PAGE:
5. One word for quarterbacks: "Duck!" Has there ever been a time in recent memory when offensive lines have looked as bad heading into a season? The Seahawks open against the 49ers in a matchup of two lines that looked horrible during the preseason. Critics wondered why the Seahawks signed Tarvaris Jackson and the 49ers brought back Alex Smith, but no quarterback can do well with the blocking they had during the preseason. The Cowboys, who lost Tony Romo to injury last season, open against the New York Jets on Sunday night with an offensive line whose average age dropped from 31.2 last year to 25.4 this year. As many as 14 rookie offensive linemen could be starting this week. That's a lot to ask of a bunch of 300-pound prospects that had no coaching until the first of August.
6. More touchbacks, fewer touchdowns: Get ready for the kickoff rule. For safety reasons, the NFL moved kickoffs from the 30 to the 35. Forty percent of the kickoffs went for touchbacks in the 64 preseason games compared with 16 percent last year. In the final cut, teams such as the Seahawks, Cowboys and others juggled their rosters to make sure they had kickers who can boom footballs to the back of the end zone. The Steelers, for example, can't allow the Ravens to get too many scores because Billy Cundiff is almost an automatic for touchbacks, forcing drives to start at the 20. Jay Cutler of the Bears won't enjoy his usual drive starts from the 31 and 33 that he's had the past couple of seasons. The normal drive start after kickoffs last season was the 27. If more teams start at the 20, getting 80-yard touchdown drives could be difficult, which will reduce scoring.
7. Workhorse backs could have slow starts: Teams have no trouble giving a running back 20 or more carries a game. Because backs tend to wear down by the age of 28, they have trouble paying them. That's why it will be fascinating to see how well some of the league's best backs do at the start of the season. Titans running back Chris Johnson held out of four preseason games and got a new contract, but will he be at his best for the opener after missing that much time? He'll be going against Jags workhorse Maurice Jones-Drew, who is coming back from knee problems. Frank Gore of the 49ers opens against the Seahawks, but he had to battle with the team to get a contract extension. Matt Forte of the Bears opens against the Falcons knowing that talks for a new contract broke off. Arian Foster of the Texans can't shake hamstring problems and is a question mark for the opener against the Colts.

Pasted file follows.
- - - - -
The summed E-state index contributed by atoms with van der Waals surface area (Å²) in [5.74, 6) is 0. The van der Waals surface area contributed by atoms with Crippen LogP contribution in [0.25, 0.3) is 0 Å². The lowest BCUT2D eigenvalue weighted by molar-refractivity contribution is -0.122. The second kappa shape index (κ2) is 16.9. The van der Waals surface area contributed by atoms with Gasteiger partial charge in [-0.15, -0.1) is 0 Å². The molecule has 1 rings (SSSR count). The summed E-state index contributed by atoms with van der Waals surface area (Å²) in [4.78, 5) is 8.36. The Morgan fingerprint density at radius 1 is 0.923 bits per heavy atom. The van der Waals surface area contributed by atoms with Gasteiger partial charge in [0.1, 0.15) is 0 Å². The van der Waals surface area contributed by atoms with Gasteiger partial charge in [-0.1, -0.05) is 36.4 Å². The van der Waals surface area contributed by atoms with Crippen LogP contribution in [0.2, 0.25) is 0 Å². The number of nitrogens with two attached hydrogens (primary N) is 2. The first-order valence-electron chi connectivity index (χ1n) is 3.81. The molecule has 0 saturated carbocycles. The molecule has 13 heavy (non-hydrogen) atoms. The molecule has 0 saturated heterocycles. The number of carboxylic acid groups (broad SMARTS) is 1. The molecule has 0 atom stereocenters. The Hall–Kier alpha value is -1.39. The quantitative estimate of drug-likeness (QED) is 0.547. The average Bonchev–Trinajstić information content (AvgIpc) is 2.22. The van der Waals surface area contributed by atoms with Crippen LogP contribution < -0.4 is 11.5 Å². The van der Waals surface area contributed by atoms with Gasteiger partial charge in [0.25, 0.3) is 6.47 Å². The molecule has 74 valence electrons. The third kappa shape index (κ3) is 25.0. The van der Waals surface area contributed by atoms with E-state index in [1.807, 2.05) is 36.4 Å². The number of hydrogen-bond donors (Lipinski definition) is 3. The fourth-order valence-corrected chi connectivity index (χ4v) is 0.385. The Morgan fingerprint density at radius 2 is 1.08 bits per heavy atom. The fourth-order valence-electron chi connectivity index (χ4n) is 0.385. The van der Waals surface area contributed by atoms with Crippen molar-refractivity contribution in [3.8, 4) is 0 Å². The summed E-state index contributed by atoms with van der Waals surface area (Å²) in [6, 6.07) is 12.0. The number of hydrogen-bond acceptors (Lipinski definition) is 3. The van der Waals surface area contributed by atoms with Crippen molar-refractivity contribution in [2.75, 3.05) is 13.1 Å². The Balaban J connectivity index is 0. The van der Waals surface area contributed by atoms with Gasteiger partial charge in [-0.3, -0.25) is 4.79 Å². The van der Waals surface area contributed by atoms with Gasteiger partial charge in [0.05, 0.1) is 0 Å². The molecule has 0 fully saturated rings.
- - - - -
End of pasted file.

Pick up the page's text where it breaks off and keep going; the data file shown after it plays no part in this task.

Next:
8. More no-huddle: From Matt Ryan in Atlanta to Ben Roethlisberger in Pittsburgh to Aaron Rodgers in Green Bay, established quarterbacks are getting more green lights to use the no-huddle offense. New kickoff rules will force longer drives for touchdowns, so it only makes sense for a coach to let his quarterback call plays at the line of scrimmage to tire out defensive players and limit situational substitution. It was scary how effective Rodgers was running the no-huddle in the preseason. Not a single defensive player is used to playing a full football game. A no-huddle offense will test players' conditioning and take away their explosion after a few no-huddle possessions.
9. Surprise team opener: A young Tampa Bay Buccaneers team surprised the NFL with a 10-win season in 2010. Are the Detroit Lions this year's surprise team? We'll get an indication in the Bucs' opener against the Lions. Bucs management banked on the success of last year's young players and stayed away from free agency. They go against a Lions team that has been the talk of the league this offseason. The Lions look great on offense with Matthew Stafford healthy for a change. The defense looks improved. This showdown should be interesting.
10. Do you feel Luck-y: The race for the league's worst record and the chance to draft Andrew Luck starts this weekend. So who is the worst team? The Bills have one of the thinnest rosters and open in Kansas City. Carson Palmer was so sick of being a Bengal that he retired. The Bengals open in Cleveland. The Carolina Panthers drafted Cam Newton with the first pick and plan to start him against the Arizona Cardinals on Sunday. The Denver Broncos will try to rally around Kyle Orton and see if they are improved. They host the Oakland Raiders Monday night.
John Clayton, a recipient of the Pro Football Hall of Fame's McCann Award for distinguished reporting, is a senior writer for ESPN.com.
From no Manning in Indy to no-huddle in Green Bay, teams will make many adjustments in Week 1, writes John Clayton.